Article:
Deepen regional ties: PM amid Ukraine war
Each member of Bimstec – the grouping includes Bangladesh, Bhutan, India, Myanmar, Nepal, Sri Lanka and Thailand – will lead activities under one pillar. India will handle the security pillar.
NEW DELHI: India will take the lead in fostering security cooperation within a revamped Bimstec, with Prime Minister Narendra Modi on Wednesday emphasising the need to focus on regional security in the context of the conflict in Ukraine.
The main outcome of the virtual summit of the Bay of Bengal Initiative for Multi-Sectoral Technical and Economic Cooperation (Bimstec) was the adoption of the grouping’s charter. The seven member states also adopted a master plan for transport connectivity and decided to completely reorganise cooperation activities by focusing on seven pillars or specific areas.
Each member of Bimstec – the grouping includes Bangladesh, Bhutan, India, Myanmar, Nepal, Sri Lanka and Thailand – will lead activities under one pillar and India will handle the security pillar.
Addressing the televised opening session of the summit, Modi said the region has not remained untouched by the challenging global scenario, including the fallout of the Covid-19 crisis and the situation in Europe. He called for more active regional cooperation under Bimstec to address these challenges.
“Our economies, our people are still suffering the effects of the Covid-19 pandemic. The developments in Europe over the last few weeks have raised a question mark on the stability of the international order...It has also become imperative to give more priority to our regional security,” Modi said, speaking in Hindi.
Modi described the adoption of the Bimstec charter as an important step towards an institutional architecture that envisages the holding of summits every two years and an annual meeting of foreign ministers. “Now we should focus our attention on how to make this architecture stronger,” he said.
He stressed the early implementation of the master plan for transport connectivity, which was prepared along with the Asian Development Bank (ADB). “Better connectivity is the mainstay of better integration, better business, better people-to-people relationships between us,” he said.
The member states have to simultaneously move on ongoing initiatives in connectivity and develop a legal framework to establish a “coastal shipping ecosystem” in the Bay of Bengal, Modi said. The time has come to “take electricity grid inter-connectivity ahead of discussions” and implement it on the ground, he added.
Modi welcomed a suggestion to form an eminent persons ‘group to prepare a vision document for Bimstec, and called for enhancing the grouping’s secretariat in Dhaka. “For this important work to be completed on time and as expected, India will provide financial assistance of $1 million to increase the operational budget of the secretariat,” he said.
He announced a separate contribution of $3 million to revive the BIMSTEC Center for Weather and Climate in Noida. The centre fosters cooperation in disaster management, especially disaster risk reduction.
Modi also called for early progress on a proposed Bimstec free trade agreement to enhance mutual business, and the adoption of international norms in trade facilitation to boost intra-Bimstec trade and economic integration.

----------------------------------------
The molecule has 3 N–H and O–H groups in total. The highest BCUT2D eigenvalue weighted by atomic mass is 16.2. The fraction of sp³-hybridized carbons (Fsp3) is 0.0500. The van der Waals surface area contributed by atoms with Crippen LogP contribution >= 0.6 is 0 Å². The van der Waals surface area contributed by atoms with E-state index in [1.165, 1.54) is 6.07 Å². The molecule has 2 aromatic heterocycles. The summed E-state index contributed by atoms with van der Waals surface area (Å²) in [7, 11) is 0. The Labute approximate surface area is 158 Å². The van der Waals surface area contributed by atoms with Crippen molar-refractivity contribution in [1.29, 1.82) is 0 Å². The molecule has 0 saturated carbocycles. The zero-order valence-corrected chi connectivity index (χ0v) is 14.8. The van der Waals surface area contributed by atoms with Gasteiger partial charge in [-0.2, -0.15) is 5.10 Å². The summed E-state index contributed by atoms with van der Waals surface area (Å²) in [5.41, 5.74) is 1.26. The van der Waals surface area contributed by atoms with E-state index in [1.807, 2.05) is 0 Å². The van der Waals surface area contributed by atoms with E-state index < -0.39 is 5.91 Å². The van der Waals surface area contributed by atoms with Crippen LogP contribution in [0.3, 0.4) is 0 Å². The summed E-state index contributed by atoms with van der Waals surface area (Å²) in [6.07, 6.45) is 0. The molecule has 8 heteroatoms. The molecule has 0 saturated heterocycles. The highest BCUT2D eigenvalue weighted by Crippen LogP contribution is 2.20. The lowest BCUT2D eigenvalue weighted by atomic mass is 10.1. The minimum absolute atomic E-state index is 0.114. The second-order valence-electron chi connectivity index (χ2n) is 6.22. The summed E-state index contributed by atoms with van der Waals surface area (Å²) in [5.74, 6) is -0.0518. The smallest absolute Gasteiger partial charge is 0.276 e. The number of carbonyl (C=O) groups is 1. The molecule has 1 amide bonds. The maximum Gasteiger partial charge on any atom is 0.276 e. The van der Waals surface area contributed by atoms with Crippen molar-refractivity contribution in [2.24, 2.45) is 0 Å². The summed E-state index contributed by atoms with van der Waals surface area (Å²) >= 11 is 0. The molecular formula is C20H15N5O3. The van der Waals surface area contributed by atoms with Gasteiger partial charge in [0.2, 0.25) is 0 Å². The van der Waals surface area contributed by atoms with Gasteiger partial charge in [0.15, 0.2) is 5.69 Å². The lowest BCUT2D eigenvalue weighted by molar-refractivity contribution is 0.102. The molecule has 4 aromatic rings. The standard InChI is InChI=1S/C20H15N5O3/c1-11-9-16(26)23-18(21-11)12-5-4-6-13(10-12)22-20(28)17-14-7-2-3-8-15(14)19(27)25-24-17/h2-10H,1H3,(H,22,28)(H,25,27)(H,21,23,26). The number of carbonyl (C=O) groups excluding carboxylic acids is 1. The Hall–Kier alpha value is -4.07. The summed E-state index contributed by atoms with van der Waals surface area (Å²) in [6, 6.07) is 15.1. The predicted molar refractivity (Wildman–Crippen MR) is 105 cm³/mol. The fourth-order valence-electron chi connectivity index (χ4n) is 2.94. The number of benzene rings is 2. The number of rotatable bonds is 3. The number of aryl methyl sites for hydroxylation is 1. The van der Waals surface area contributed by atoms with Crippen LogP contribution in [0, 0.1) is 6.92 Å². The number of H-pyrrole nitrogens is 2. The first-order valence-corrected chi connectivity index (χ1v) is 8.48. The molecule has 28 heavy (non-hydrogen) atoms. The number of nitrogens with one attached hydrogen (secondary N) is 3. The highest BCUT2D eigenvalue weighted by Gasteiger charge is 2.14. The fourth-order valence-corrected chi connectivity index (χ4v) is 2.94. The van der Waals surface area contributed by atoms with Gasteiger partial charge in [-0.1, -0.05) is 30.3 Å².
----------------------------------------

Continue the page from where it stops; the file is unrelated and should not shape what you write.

The summit witnessed the signing of three agreements – the Bimstec convention on mutual legal assistance in criminal matters, a memorandum of understanding on mutual cooperation in diplomatic training, and a memorandum of association on establishing a Bimstec technology transfer facility.
Bimstec was established in June 1997 as BIST-EC (Bangladesh-India-Sri Lanka-Thailand Economic Cooperation) but cooperation among the member states moved slowly and the greater focus was on the South Asian Association for Regional Cooperation (Saarc). With Saarc becoming largely moribund because of differences between India and Pakistan, New Delhi began shifting its focus to other regional groupings such as Bimstec and Indian Ocean Rim Association (IORA).
Rudrendra Tandon, the additional secretary in the external affairs ministry looking after the Bimstec and Saarc divisions, told a media briefing that the adoption of the charter had capped a “process of formalising this grouping into a proper regional organisation”.
He added, “Bimstec now has an international personality, an emblem, a flag, a formally listed purpose and principles that it is going to adhere to, and an architecture. So that represents a fairly significant evolution of this grouping process which was happening since 2004 or so, but actually gained a lot of traction after 2014.”
Explaining how India will lead security cooperation under Bimstec, Tandon said New Delhi’s approach will focus on establishing the “highest quality norms” for combating terrorism, trans-national crime and other non-traditional crimes, and putting in place legal mechanisms needed to enable law enforcement agencies to collaborate closely to tackle these issues.
This includes agreements such as the convention on mutual legal assistance in criminal matters and establishing training collaboration among law enforcement agencies. The convention won’t “contradict” any bilateral mutual legal assistance treaties, and will instead supplement or do better than bilateral arrangements, Tandon said.
Asked about Myanmar’s presence at the virtual summit at a time when the country’s military junta has been shunned by other groupings, Tandon said the members of Bimstec are countries that are either geographically littoral to or dependent on the Bay of Bengal. “For the success of cooperation activities on this platform, we require all countries to be present and to participate in cooperation activities. Myanmar is an important constituent member of the Bimstec and it has very important geography,” he said.